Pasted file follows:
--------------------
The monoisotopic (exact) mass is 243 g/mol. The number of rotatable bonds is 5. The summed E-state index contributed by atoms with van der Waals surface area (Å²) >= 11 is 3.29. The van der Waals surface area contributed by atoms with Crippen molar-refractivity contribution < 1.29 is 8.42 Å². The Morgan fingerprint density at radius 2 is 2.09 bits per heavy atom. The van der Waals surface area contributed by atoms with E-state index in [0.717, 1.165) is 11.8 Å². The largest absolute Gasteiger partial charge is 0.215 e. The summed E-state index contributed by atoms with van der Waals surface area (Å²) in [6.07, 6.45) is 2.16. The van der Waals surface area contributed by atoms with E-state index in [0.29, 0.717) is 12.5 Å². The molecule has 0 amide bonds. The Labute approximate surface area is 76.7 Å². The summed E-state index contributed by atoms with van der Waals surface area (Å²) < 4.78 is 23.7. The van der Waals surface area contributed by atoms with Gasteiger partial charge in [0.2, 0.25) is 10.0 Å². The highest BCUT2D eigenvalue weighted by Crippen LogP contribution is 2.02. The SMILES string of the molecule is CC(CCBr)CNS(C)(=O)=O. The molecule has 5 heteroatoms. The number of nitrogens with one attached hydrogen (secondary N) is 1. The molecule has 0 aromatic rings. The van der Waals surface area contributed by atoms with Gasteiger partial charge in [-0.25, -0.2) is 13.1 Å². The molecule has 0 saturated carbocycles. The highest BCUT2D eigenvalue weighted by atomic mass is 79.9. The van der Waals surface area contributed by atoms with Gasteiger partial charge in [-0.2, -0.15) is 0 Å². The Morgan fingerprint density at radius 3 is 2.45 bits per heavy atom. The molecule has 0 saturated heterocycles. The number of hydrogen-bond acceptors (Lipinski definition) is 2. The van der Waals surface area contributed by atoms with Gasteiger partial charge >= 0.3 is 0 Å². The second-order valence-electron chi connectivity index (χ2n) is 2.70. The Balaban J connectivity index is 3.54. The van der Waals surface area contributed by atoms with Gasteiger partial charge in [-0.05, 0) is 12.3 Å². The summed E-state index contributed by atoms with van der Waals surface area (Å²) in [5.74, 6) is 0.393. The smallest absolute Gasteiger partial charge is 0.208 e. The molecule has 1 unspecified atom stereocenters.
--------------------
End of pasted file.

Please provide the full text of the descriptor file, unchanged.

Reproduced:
The monoisotopic (exact) mass is 243 g/mol. The number of rotatable bonds is 5. The summed E-state index contributed by atoms with van der Waals surface area (Å²) >= 11 is 3.29. The van der Waals surface area contributed by atoms with Crippen molar-refractivity contribution < 1.29 is 8.42 Å². The Morgan fingerprint density at radius 2 is 2.09 bits per heavy atom. The van der Waals surface area contributed by atoms with E-state index in [0.717, 1.165) is 11.8 Å². The largest absolute Gasteiger partial charge is 0.215 e. The summed E-state index contributed by atoms with van der Waals surface area (Å²) in [6.07, 6.45) is 2.16. The van der Waals surface area contributed by atoms with E-state index in [0.29, 0.717) is 12.5 Å². The molecule has 0 amide bonds. The Labute approximate surface area is 76.7 Å². The summed E-state index contributed by atoms with van der Waals surface area (Å²) < 4.78 is 23.7. The van der Waals surface area contributed by atoms with Gasteiger partial charge in [0.2, 0.25) is 10.0 Å². The highest BCUT2D eigenvalue weighted by Crippen LogP contribution is 2.02. The SMILES string of the molecule is CC(CCBr)CNS(C)(=O)=O. The molecule has 5 heteroatoms. The number of nitrogens with one attached hydrogen (secondary N) is 1. The molecule has 0 aromatic rings. The van der Waals surface area contributed by atoms with Gasteiger partial charge in [-0.25, -0.2) is 13.1 Å². The molecule has 0 saturated carbocycles. The highest BCUT2D eigenvalue weighted by atomic mass is 79.9. The van der Waals surface area contributed by atoms with Gasteiger partial charge in [-0.2, -0.15) is 0 Å². The Morgan fingerprint density at radius 3 is 2.45 bits per heavy atom. The molecule has 0 saturated heterocycles. The number of hydrogen-bond acceptors (Lipinski definition) is 2. The van der Waals surface area contributed by atoms with Gasteiger partial charge >= 0.3 is 0 Å². The second-order valence-electron chi connectivity index (χ2n) is 2.70. The Balaban J connectivity index is 3.54. The van der Waals surface area contributed by atoms with Gasteiger partial charge in [-0.05, 0) is 12.3 Å². The summed E-state index contributed by atoms with van der Waals surface area (Å²) in [5.74, 6) is 0.393. The smallest absolute Gasteiger partial charge is 0.208 e. The molecule has 1 unspecified atom stereocenters.